“In every case it was the story behind the object that propelled it into the exhibition. Some of these long hidden treasures had extraordinary tales to tell about their origins, their fate and their significance to the museum,” says Bill Ralston.

“I've always looked at the displays in the museum and wondered what else they've had stored away out the back. Now I realise what we see is only a tiny tip of a huge iceberg of many fantastic collections and objects. All with extraordinary stories to tell about how they came to be.”

Eager to work with Dr Vitali on this distinctive project, some of the world’s most promising designers have been working alongside over 125 museum staff to create a theatrically-inspired display. This unique exhibition is the result of a collaborative effort between Marion Lyonnais for three dimensional design, lightemotion for the exhibition’s innovative lighting displays, sound by Digicake and graphics by Sanders and Radiation. This harmonious blend of creative and inventive designers has created an integrated, immersive experience for visitors.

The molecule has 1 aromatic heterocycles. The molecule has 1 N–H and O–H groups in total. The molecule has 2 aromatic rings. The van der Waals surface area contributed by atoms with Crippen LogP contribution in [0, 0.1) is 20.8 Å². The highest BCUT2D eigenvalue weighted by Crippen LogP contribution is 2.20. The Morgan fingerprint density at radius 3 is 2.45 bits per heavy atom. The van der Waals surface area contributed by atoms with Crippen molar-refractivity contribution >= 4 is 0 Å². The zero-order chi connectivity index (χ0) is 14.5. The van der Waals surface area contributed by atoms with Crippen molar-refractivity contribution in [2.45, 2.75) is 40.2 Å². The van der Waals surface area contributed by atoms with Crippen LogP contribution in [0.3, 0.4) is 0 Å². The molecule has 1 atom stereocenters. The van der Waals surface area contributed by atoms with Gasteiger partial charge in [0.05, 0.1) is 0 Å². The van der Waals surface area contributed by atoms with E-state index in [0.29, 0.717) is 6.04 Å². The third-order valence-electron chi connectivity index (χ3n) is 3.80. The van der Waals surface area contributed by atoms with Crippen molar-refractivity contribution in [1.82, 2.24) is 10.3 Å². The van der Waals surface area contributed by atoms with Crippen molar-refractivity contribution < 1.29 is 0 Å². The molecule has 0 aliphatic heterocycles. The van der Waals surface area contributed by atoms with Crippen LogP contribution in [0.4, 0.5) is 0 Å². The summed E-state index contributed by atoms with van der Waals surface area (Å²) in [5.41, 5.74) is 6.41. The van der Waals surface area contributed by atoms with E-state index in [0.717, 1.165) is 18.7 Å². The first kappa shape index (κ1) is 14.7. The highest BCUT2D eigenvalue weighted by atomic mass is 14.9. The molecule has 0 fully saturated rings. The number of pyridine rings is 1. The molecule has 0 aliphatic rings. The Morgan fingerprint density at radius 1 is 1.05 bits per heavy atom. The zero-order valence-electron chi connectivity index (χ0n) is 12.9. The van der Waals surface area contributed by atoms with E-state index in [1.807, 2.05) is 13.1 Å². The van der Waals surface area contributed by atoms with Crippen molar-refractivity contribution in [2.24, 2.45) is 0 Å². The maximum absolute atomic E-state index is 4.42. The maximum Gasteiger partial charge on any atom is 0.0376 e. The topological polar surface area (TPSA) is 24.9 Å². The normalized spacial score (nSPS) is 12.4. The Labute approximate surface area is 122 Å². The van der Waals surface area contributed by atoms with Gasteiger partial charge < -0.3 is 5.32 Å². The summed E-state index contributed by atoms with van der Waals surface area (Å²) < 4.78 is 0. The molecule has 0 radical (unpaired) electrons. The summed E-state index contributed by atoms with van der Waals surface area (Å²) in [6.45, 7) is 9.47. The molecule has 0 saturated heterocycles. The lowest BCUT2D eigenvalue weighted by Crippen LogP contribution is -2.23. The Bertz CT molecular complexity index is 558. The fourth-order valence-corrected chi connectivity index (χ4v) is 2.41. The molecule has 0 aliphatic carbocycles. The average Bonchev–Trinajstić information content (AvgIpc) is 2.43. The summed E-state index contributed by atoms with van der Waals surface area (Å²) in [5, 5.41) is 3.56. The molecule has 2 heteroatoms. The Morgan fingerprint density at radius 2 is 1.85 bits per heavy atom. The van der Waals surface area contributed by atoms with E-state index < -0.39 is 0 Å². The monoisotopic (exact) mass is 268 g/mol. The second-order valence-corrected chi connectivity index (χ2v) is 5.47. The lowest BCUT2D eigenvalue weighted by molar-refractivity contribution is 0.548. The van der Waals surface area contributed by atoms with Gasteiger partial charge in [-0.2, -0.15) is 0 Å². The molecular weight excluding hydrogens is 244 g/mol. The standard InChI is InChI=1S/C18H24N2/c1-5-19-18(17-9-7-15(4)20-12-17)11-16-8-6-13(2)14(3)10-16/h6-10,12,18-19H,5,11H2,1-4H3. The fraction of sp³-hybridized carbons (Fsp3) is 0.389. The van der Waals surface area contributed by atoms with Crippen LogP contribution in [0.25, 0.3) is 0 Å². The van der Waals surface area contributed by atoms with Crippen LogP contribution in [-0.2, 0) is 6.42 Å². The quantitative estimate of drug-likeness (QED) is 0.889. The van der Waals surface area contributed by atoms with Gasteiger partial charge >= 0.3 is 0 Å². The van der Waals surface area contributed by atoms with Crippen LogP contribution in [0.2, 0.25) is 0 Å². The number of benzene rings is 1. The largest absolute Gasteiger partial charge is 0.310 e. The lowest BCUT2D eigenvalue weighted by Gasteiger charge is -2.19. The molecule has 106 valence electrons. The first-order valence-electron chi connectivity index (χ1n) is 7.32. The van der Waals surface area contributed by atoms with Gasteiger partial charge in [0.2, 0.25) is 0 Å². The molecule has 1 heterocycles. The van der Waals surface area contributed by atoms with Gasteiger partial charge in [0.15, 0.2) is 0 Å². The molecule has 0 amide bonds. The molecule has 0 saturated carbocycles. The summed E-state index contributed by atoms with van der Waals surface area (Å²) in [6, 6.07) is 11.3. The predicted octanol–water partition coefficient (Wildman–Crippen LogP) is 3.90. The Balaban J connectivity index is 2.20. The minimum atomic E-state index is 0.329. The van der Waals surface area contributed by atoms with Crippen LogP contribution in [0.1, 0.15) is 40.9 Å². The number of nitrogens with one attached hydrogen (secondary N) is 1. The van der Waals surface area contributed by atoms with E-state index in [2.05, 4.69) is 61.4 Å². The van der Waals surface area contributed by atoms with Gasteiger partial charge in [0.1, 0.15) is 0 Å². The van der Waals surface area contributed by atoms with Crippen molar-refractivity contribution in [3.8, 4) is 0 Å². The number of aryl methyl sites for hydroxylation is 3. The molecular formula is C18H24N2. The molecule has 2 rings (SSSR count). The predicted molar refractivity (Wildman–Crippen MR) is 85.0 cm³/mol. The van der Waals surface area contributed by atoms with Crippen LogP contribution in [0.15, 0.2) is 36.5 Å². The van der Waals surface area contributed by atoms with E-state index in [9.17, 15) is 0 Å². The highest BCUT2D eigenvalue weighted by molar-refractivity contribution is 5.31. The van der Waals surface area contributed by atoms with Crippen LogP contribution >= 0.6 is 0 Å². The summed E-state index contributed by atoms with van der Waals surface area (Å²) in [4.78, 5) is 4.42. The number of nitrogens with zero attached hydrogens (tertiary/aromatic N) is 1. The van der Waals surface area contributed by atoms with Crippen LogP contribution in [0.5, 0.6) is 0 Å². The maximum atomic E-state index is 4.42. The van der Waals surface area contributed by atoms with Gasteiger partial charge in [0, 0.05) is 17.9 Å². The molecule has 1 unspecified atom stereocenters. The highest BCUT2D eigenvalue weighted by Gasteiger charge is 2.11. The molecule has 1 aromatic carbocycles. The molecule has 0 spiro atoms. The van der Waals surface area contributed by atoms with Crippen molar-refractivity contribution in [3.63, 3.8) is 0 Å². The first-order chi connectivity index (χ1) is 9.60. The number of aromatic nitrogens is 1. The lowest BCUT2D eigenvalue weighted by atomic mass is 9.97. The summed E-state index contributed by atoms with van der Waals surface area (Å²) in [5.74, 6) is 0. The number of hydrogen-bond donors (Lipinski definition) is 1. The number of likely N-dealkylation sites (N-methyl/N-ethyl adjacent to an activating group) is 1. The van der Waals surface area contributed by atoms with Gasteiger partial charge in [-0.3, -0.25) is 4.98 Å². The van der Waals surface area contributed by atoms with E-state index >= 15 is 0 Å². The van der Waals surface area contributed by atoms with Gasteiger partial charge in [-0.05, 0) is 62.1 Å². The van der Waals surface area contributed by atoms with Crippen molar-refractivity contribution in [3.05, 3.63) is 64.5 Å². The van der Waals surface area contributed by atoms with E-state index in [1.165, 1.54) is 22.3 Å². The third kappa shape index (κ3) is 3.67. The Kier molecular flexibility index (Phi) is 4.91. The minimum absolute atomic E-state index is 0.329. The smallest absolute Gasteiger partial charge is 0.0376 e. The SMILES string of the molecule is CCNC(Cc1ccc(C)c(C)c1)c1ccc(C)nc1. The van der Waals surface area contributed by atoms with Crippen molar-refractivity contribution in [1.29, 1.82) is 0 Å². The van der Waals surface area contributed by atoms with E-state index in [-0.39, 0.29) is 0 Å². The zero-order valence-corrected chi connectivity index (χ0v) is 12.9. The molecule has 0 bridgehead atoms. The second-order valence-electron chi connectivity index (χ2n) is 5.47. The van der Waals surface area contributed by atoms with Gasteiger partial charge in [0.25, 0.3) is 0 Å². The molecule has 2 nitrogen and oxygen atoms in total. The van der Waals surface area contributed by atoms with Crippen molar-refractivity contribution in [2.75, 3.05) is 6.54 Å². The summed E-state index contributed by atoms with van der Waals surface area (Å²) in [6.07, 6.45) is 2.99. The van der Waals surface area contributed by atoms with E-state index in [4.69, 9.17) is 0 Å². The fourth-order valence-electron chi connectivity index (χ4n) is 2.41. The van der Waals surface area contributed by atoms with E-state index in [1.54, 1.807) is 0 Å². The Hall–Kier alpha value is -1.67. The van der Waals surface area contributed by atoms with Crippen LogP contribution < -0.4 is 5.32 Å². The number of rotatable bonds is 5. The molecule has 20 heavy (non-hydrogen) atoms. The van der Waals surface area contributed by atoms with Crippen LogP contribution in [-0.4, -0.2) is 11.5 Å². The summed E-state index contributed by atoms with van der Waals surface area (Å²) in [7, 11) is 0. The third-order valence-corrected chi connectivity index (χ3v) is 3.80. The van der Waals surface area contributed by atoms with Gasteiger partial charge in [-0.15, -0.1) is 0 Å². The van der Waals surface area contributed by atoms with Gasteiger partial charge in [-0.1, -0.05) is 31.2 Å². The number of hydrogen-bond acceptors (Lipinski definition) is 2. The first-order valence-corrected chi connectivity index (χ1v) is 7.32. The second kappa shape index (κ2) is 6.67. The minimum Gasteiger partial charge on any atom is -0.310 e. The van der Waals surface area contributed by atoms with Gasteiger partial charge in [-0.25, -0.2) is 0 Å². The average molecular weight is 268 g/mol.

“Our brief was to design a highly visual feast for our visitors, one that indulges the senses and brings the collection to life. Through combining a distinctive blend of creative elements, we are highlighting not just the objects themselves but the emotions associated with these items and their stories,” says exhibit designer Marion Lyonnais, who’s work has included prestigious international projects such as the Museum of Automobile in Turin (Italy), and the famous 1913 Gallery in Los Angeles (USA).

The exhibition simultaneously profiles the objects and their wonderful stories, as well as the unique process each object goes through, from when it first arrives at the museum through to storage consignment or display in the museums galleries. This intriguing process is profiled in greater detail giving a fuller understanding of the history of the collection.